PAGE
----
Please see below for messages from the President and Provost of Drake University.
We are more than halfway through the fall semester, which means you are only weeks from becoming a Drake graduate, and I cannot think of a class more deserving of their diplomas than the Class of 2020.
Since last spring, you have faced a tremendous amount of adversity with strength, resilience, and character. As much as I wish that we could celebrate your achievements by me shaking your hand, presenting you your diploma, and watching you walk across the Knapp Center stage, it continues to be the case that a large, in-person ceremony poses too much risk to you, your family, our faculty and staff, and the greater Des Moines community. Therefore, the University will hold a virtual commencement in December for both undergraduate and graduate students. We are working with student leaders on plans and will communicate more details in the coming weeks. While this is not the commencement any of us hoped for, please know we are doing all we can to make this occasion as meaningful as possible.
As you probably know, our May 2020 graduating class also celebrated their commencement virtually. We plan to build off and enhance the platform that was used for that celebration. In addition, we will invite all of our 2020 graduates—May, August, and December—to participate in the University’s next traditional, in-person commencement ceremony, which we remain hopeful can occur in May 2021.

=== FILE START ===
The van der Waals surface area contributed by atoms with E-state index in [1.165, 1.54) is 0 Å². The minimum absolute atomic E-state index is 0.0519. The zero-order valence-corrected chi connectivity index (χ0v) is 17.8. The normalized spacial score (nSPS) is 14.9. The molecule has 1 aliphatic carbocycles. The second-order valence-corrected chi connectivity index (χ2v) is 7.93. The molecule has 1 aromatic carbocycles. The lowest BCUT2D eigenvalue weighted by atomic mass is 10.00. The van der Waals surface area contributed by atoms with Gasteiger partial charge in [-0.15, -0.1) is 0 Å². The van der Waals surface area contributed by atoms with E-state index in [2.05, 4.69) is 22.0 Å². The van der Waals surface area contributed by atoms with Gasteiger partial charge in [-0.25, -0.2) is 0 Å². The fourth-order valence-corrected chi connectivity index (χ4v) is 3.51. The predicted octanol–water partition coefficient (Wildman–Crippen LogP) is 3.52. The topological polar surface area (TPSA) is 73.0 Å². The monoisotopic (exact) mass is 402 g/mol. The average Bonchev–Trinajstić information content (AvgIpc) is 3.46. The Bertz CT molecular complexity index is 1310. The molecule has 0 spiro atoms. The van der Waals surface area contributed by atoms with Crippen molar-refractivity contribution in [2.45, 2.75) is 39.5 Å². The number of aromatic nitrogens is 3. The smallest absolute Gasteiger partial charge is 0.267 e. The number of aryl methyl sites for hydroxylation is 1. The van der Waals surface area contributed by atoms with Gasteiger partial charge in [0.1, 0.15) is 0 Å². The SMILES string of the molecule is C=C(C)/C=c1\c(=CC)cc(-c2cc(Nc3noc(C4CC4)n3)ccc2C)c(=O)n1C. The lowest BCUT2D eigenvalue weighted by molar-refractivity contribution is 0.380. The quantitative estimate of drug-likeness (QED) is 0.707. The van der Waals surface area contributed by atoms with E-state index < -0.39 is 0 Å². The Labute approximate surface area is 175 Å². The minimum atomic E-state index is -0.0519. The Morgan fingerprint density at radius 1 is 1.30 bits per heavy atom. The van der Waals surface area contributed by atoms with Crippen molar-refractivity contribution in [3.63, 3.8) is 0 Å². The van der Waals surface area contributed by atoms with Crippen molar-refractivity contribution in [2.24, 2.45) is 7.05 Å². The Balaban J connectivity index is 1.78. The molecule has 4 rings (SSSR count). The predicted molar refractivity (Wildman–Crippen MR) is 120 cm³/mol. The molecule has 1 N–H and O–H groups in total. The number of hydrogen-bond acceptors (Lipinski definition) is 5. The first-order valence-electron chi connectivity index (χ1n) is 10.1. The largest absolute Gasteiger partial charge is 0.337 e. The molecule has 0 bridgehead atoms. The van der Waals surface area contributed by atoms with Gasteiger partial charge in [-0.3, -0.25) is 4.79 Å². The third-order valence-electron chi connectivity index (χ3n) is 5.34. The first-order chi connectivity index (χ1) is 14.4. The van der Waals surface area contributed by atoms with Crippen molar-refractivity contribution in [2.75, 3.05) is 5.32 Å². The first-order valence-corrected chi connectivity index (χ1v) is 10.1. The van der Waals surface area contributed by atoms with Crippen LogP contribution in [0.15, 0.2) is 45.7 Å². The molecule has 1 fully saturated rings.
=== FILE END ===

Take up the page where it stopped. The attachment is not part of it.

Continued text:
While your final semester has brought many challenges, your graduation is a time for optimism and celebration. As you prepare to begin this next chapter of your life, I am confident that you will go forth with the skills and knowledge necessary to overcome any obstacle. Let these final weeks of your semester be marked with newfound hope for a bright and successful future.
As announced earlier this week, spring semester will begin on Monday, Feb. 1. We are making two significant adjustments to better protect the health and safety of the Drake campus community: